Nov 6, '06You have to ask, why would there be a nursing shortage if we all get paid so well, just to sit around on our butts all day long!!
Nov 6, '06I have found such ignorance 9 times out of 10, can't be corrected. Why? Because such people don't care to be educated at all. I bet all the words written in rebuttal will fall on deaf ears, in his case. BUT they may open up many other eyes in the process, and that to me, can't be a bad thing. I just personally, would be careful how much vitriolic anger I would infuse into any editorial I wrote, as I would be representing nurses nationwide, and usually people will listen more openly when the tone is not too angry or adversarial. Keep fighting the good fight!
Nov 8, '06Quote from dekatnI agree that many people have no idea of what nurses actually do. Even the patients that we take care of, many times only see a few things and they form an image of what our job consists of. What would be a good way to educate the public about what we truly do? there is never enough time to talk to the patients as it it, let alone explain why we perform a certain task and what is the rationale and science behind it (e.g. checking an IV site for example). And would patients really want to hear?This is another sad example of the publics veiw of nursing, they don't have a clue what nursing is all about. Education is the key!!! We have got to find a way to educate and help the public understand what it is we all do, besides, empty bedpans. I never will forget when I announced to my family that I was going to, one of my family members made the statement that it seemed like a waste of time and money to go to school to learn how to empy bedpans!!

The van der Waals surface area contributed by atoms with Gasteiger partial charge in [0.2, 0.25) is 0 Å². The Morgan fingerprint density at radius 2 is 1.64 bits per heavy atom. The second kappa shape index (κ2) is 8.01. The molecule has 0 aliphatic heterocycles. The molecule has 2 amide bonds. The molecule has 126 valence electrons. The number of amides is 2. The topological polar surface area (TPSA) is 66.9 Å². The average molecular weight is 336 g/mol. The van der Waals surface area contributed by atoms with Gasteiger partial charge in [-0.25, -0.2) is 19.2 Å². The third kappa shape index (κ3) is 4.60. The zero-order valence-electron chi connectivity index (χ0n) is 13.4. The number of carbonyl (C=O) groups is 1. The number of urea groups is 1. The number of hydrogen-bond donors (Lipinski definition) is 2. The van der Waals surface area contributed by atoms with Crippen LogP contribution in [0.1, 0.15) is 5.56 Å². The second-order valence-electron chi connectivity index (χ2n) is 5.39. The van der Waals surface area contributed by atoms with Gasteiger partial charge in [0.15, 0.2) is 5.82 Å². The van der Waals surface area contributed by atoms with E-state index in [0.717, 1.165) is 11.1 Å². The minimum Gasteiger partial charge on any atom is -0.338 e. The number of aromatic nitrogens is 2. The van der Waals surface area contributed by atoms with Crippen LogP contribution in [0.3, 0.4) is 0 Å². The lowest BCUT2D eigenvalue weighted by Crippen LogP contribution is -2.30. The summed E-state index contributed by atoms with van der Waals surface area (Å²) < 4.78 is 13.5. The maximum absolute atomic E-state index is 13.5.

None of us nurses like that the public has a negative/false view of nursing...we need to find ways to change that.
Nov 8, '06My reply: